The United States had become the world's major industrial economy by the turn of the century, and its leading creditor by World War I, a position maintained until the Reaganites took command, quickly converting the US into the world's leading debtor. During World War II, quasi-totalitarian measures at last overcame the effects of the Great Depression, more than tripling US industrial production and teaching valuable lessons to the corporate managers who ran the wartime economy. There has been no serious challenge since to their conclusion that private wealth and power, which were nurtured by large-scale state intervention in the first place, can be sustained and enhanced only through the same means; only in rhetorical flourishes, or on the remote margins, is capitalism regarded as a viable system. With much of the world in ruins, the US had attained a historically unparalleled peak of economic and military dominance. State and corporate planners were well aware of their unprecedented power, and intent on using it to construct a global order to benefit the interests they serve.

The highest priority was to ensure that the industrial heartland, German-based Europe and Japan, would be firmly within the US-dominated world order, controlled by domestic financial-industrial sectors linked to US state-corporate power. The first order of business, then, was to undermine the antifascist resistance with its popular base in the "rascal multitude," to weaken labor, and to restore traditional conservative rule, often including fascist collaborators. This task was undertaken on a global scale in the late 1940s, with considerable violence when that proved necessary, notably in Greece and South Korea.

In this New World Order, North-South relations were reconstructed, though not in any fundamental way. The US sought a generally open world based on the principles of liberal internationalism, expecting to prevail in a competition that was "free and fair." These considerations led to a measure of support for the rising anti-colonial forces. But within limits. A 1948 CIA memorandum observed that a balance must be struck between "supporting local nationalist aspirations and maintaining the colonial economic interests of countries to whom aid has been pledged in Western Europe"; there could be lithe doubt as to the relative weights when serious US interests are at stake. Similarly, the imperial system that Japan had sought to construct had to be restored to it, under over-arching US control. These considerations led to tactical decisions to favor traditional colonial preference systems for rival/allies; temporarily, in the context of postwar reconstruction and re-establishment of trade patterns with the industrial powers on which the US economy relied.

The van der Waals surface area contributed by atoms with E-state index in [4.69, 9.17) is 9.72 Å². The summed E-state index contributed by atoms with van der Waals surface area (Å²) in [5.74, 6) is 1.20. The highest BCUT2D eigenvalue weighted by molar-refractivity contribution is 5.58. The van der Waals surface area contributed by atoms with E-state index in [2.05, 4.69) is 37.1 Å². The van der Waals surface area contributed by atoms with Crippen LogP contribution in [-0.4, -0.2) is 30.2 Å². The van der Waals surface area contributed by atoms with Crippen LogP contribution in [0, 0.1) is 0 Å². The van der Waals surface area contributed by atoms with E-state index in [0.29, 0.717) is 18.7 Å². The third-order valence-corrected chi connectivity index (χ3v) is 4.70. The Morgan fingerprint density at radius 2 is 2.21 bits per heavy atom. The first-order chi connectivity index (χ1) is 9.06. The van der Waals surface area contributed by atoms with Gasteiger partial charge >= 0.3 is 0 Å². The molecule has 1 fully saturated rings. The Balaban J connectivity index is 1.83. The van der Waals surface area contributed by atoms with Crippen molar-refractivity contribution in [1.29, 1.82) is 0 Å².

Intending to organize the Far East pretty much on its own, Washington barred its allies from any role in determining the fate of Japan. The goal was "to guarantee U. S. security by insuring long-term American domination of Japan" and "to exclude the influence of all foreign governments" (Melvyn Leffler, expressing a scholarly consensus; "security" having its usual meaning). Given US power, that goal was easily attained, irrespective of wartime agreements. In the Middle East and Latin America, the ideological system confers on the United States the right to pursue its "needs" and "wants," respectively. The plan, therefore, was to restrict foreign interference, apart from an occasional subordinate role assigned to client powers, notably Britain in the Middle East. Britain serves as "our lieutenant (the fashionable word is partner)," as a senior Kennedy adviser put it; the British are to hear only the fashionable word.

... the ECA [Marshall Plan] mission noted, was that "The French are allergic to propaganda. They often confuse what we call information with what they call propaganda."